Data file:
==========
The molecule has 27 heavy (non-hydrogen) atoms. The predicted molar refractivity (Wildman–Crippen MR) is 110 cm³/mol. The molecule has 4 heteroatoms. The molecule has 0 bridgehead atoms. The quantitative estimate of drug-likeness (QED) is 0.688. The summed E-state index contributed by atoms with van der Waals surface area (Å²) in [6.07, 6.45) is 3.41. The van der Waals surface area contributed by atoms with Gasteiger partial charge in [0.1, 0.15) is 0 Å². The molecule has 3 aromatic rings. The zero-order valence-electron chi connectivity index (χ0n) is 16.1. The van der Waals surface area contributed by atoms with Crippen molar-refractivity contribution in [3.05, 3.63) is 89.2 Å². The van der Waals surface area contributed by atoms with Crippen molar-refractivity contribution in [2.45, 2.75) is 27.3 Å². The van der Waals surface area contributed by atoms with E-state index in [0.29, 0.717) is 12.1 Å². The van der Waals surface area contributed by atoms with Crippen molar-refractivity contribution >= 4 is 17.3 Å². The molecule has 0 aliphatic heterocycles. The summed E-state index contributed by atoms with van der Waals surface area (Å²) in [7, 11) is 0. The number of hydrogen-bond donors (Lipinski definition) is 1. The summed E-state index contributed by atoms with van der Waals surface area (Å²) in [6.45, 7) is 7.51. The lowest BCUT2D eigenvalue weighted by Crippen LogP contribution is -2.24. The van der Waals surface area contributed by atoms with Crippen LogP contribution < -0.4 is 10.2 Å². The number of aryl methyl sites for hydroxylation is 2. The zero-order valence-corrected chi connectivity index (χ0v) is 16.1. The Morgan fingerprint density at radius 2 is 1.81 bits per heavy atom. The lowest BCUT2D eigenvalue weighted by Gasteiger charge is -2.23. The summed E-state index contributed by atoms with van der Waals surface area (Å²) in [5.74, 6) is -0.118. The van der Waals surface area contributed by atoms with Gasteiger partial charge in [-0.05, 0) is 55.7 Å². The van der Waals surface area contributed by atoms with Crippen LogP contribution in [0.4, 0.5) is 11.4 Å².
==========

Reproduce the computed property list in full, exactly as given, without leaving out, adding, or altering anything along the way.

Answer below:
The molecule has 27 heavy (non-hydrogen) atoms. The predicted molar refractivity (Wildman–Crippen MR) is 110 cm³/mol. The molecule has 4 heteroatoms. The molecule has 0 bridgehead atoms. The quantitative estimate of drug-likeness (QED) is 0.688. The summed E-state index contributed by atoms with van der Waals surface area (Å²) in [6.07, 6.45) is 3.41. The van der Waals surface area contributed by atoms with Gasteiger partial charge in [0.1, 0.15) is 0 Å². The molecule has 3 aromatic rings. The zero-order valence-electron chi connectivity index (χ0n) is 16.1. The van der Waals surface area contributed by atoms with Crippen molar-refractivity contribution in [3.05, 3.63) is 89.2 Å². The van der Waals surface area contributed by atoms with Crippen molar-refractivity contribution in [2.45, 2.75) is 27.3 Å². The van der Waals surface area contributed by atoms with E-state index in [0.29, 0.717) is 12.1 Å². The van der Waals surface area contributed by atoms with Crippen molar-refractivity contribution >= 4 is 17.3 Å². The molecule has 0 aliphatic heterocycles. The summed E-state index contributed by atoms with van der Waals surface area (Å²) in [7, 11) is 0. The number of hydrogen-bond donors (Lipinski definition) is 1. The summed E-state index contributed by atoms with van der Waals surface area (Å²) in [6.45, 7) is 7.51. The lowest BCUT2D eigenvalue weighted by Crippen LogP contribution is -2.24. The van der Waals surface area contributed by atoms with Crippen LogP contribution < -0.4 is 10.2 Å². The number of aryl methyl sites for hydroxylation is 2. The zero-order valence-corrected chi connectivity index (χ0v) is 16.1. The Morgan fingerprint density at radius 2 is 1.81 bits per heavy atom. The lowest BCUT2D eigenvalue weighted by Gasteiger charge is -2.23. The summed E-state index contributed by atoms with van der Waals surface area (Å²) in [5.74, 6) is -0.118. The van der Waals surface area contributed by atoms with Gasteiger partial charge in [-0.05, 0) is 55.7 Å². The van der Waals surface area contributed by atoms with Crippen LogP contribution in [0.4, 0.5) is 11.4 Å².